After reporting its second quarter results, grocery operator Kroger earned mixed reviews from industry analysts. On the surface, the company appeared to perform well, reporting that net earnings had increased 1.7 percent and total sales had increased 7.3 percent, excluding fuel.
Those results make Cincinnati, Ohio-based Kroger a solid performer among grocers, and an absolute standout in the current retail environment overall. The company highlights another figure for the industry—785. That is the number of convenience stores that Kroger operated through five divisions by the close of the second quarter. Kroger increased its convenience store count by three between 2014 and 2015, according to the company.
The stores align with the direction most retailers are headed in, to operate profitably with smaller brick-and-mortar footprints. The question is, will the convenience stores help Kroger shore up its existing strengths?
Kroger does not have a lot of specific areas of business where it does exceptionally well or performs particularly poor, says Kurt Jetta, CEO of Shelton, Conn.-based TABS Analytics, a technology driven research firm that specializes in the consumer products industry. Despite the retailer’s size—it operates 2,781 food stores through an array of divisions in 35 states and the District of Columbia—Kroger avoids sprawl in the markets where it does business, Jetta notes. It enters into new markets and establishes a critical mass. After that, it tends to make sensible decisions about what store sizes are required to operate well.
“They don’t just go to the massive footprint for stores,” Jetta says. “They have a good sense of space.”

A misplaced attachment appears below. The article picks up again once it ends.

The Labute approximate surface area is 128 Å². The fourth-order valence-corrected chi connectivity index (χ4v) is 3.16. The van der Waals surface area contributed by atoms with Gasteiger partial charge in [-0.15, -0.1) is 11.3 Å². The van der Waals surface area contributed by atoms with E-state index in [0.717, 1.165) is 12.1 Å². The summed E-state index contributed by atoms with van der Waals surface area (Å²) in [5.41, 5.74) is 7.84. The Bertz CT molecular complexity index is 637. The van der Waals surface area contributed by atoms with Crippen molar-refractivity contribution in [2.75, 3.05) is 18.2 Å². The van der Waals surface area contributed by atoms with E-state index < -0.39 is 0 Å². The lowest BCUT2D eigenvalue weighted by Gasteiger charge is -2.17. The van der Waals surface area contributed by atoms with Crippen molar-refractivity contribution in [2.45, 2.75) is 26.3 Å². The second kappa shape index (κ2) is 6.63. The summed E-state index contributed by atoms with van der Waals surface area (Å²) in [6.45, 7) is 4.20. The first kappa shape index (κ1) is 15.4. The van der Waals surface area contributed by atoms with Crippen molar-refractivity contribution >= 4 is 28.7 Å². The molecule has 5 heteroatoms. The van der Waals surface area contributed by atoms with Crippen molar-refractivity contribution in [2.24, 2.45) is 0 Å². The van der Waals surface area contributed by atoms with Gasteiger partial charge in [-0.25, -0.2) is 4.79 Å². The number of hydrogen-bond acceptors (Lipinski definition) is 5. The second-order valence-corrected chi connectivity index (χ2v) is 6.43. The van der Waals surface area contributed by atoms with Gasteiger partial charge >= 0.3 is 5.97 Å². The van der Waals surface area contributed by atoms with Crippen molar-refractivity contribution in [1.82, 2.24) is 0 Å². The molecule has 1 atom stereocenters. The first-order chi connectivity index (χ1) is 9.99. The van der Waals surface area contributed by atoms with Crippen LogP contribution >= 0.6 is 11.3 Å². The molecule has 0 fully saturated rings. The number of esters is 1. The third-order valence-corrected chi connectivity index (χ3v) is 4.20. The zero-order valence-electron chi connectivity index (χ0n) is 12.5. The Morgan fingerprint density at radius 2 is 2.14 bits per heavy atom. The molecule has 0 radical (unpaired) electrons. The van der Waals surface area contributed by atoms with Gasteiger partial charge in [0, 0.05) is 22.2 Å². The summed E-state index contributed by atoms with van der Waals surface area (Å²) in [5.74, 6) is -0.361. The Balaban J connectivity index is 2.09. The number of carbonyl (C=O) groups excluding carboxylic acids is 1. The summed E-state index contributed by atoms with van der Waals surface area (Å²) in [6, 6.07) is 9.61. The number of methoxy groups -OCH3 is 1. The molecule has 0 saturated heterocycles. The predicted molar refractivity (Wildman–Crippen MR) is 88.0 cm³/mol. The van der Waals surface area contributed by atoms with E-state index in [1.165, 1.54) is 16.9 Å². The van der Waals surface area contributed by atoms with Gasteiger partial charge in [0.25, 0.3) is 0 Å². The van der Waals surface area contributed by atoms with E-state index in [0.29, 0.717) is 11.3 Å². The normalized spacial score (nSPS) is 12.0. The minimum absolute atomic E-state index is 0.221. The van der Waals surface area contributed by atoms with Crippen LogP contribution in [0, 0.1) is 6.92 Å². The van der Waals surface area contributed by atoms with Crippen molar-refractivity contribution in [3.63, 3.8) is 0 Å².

Convenience stores: Kroger’s unsung strength
Kroger’s convenience stores are a plus for the company, since it handles the format more deftly than other grocery competitors, like Wal-Mart. The Bentonville, Ark.-based retailer launched Walmart Express, its small-store format, and then scaled back earlier this year. Wal-Mart executives did not quite get a handle on how to successfully operate the smaller format. These stores do not have the large amount of space to bring in the same vast array of merchandise that discount clubs can, and they cannot be too aggressive on prices.
With so much going in its favor, Jetta says it is a wonder why Kroger doesn’t post higher profits.
“I suspect they operate in union areas where costs are above those in the southeast,” he notes. “They are very strong in the Central and Northern parts of the United States.”
There is one area—online—where Kroger and smaller but effective competitors like Publix are not eager to penetrate. E-commerce is now such an integral part of the retailing business that companies value online revenue almost as much as they do their brick-and-mortar strategies. The thinking is that retailers want to be where their customers are spending their money, and in many cases that happens online.
Retailers like Kroger have not embraced online strategies for selling goods, according to TABS Analytics’ 4th Annual Consumer Value Study. It turns out that they don’t have to. The study found that 78 percent of 1,000 adult respondents said they made regular consumables purchases at grocery stores. Only 4 percent made regular consumables purchases online.
“A lot of retailers say, ‘my competitors have it. I have to have it,’” Jetta says, adding that grocers can afford to forgo that strategy. “Let them [have e-commerce]. There is nothing to have.”
Analysts and investors had expressed lukewarm opinions about Kroger’s second quarter 2016 performance. The company reported that total sales increased to $26.6 billion, but it was not enough to lift its entire revenue picture, which missed analyst estimates by $220 million, according to media reports. So it seems that while the company is not always on top, it is positioned to handle the influx of competition.
“They have a very consistent track record of trying to stay on trend,” Jetta says. “And certainly the small format is on trend.”